This is a sponsored post in collaboration with Orbis Access.
Having a nest egg can only make life easier, especially when buying your first house.
It’s likely that the single biggest expense any of us will ever undertake is buying property. It costs so much we usually have to borrow the funds to do so. And even then, we still need access to a big chunk of cash to pay the deposit – 5% if you’re lucky, but more likely 10-20% of the value of the property.
We have been late getting on the property ladder, and pulling together the deposit required accessing a myriad of funds, including a forgotten foreign pension and some very generous family. It clearly would have been easier if I had a pot of cash set aside for this event.
We can’t turn back time, but we can try and set our daughter up to be in a better position than we were – by saving for her nest egg now.
A great option for building a nest egg is a Junior ISA (JISA). As well as being tax-efficient (although this depends on your individual circumstances and may change over time), the money cannot be accessed until your child turns 18. After that of course, you need to persuade them to continue saving – or at least to avoid blowing it all on a luxury holiday!
Saving for your child’s nest egg with Orbis Access
Orbis Access have a great JISA offer this tax season. Firstly, they will waive any management fees on any money invested in the first 12 months of opening an account.
In addition, if you open a JISA with them before 30 April 2017, they will match your first investment – up to £100. This promotion also includes JISA and Child Trust Fund transfers into Orbis Access accounts opened in the promo period.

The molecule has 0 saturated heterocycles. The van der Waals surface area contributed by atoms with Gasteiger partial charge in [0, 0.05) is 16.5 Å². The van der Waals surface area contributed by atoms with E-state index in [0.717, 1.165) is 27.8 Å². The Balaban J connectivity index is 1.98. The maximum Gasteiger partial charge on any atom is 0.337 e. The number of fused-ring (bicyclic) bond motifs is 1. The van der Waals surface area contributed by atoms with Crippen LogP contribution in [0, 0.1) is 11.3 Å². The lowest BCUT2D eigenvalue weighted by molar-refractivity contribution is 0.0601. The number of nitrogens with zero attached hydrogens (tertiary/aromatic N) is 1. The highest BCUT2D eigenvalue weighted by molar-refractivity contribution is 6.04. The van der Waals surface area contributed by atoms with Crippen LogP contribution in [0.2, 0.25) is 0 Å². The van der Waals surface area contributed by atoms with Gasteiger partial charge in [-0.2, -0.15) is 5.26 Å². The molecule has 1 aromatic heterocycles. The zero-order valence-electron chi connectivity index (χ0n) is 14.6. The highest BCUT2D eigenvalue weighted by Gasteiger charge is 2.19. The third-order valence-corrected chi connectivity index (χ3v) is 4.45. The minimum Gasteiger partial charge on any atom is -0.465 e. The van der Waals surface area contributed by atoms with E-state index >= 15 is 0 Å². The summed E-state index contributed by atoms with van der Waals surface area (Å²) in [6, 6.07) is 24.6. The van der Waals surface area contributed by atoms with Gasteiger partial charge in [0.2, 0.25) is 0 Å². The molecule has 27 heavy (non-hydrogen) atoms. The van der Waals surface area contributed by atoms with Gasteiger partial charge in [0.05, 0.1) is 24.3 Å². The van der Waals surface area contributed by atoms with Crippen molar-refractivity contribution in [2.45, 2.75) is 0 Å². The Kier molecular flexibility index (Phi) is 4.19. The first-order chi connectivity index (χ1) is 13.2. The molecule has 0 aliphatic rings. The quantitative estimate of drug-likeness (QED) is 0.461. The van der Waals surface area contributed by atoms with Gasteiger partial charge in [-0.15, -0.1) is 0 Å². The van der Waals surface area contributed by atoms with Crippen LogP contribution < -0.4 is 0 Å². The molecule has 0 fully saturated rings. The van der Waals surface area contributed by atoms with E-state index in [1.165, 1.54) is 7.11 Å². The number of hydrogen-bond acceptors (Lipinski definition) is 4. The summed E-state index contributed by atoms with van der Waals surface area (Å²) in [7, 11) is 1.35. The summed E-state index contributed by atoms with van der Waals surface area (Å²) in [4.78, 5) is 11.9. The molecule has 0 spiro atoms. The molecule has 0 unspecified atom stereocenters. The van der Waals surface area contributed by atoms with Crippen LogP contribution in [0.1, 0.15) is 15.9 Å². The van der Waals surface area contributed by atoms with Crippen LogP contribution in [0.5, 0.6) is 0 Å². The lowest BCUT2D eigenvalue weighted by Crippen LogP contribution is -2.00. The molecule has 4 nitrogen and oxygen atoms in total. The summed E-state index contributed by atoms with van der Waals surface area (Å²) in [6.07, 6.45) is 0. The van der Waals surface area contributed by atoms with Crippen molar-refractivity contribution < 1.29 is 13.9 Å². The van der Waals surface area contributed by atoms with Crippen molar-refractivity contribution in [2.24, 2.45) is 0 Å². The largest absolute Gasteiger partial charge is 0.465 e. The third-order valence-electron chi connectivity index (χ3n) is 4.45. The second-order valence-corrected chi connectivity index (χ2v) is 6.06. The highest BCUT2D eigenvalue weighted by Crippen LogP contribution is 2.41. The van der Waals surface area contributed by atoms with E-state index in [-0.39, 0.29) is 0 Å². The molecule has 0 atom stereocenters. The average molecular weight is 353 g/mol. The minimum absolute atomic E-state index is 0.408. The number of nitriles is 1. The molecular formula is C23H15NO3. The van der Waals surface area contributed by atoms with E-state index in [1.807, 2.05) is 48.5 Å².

Find out more about the Orbis Access Junior ISA fee-free offer and £100 matching offer here.
The old adage of turning pennies into pounds couldn’t be more true when it comes to investing for our kids future, and that includes saving for your child’s nest egg. Just bear in mind that when investing, the value of your investments can go down as well as up, so you could end up with less than you put in, which means your capital is at risk.
I just hope she doesn’t blow it on buying some limited edition LEGO! It’s the sort of thing I would do – so I really need to instil more money sense in my daughter.
This post was produced in collaboration with Orbis Access and has been approved for issue in the United Kingdom by Orbis Access (UK) Limited which is authorised and regulated by the Financial Conduct Authority.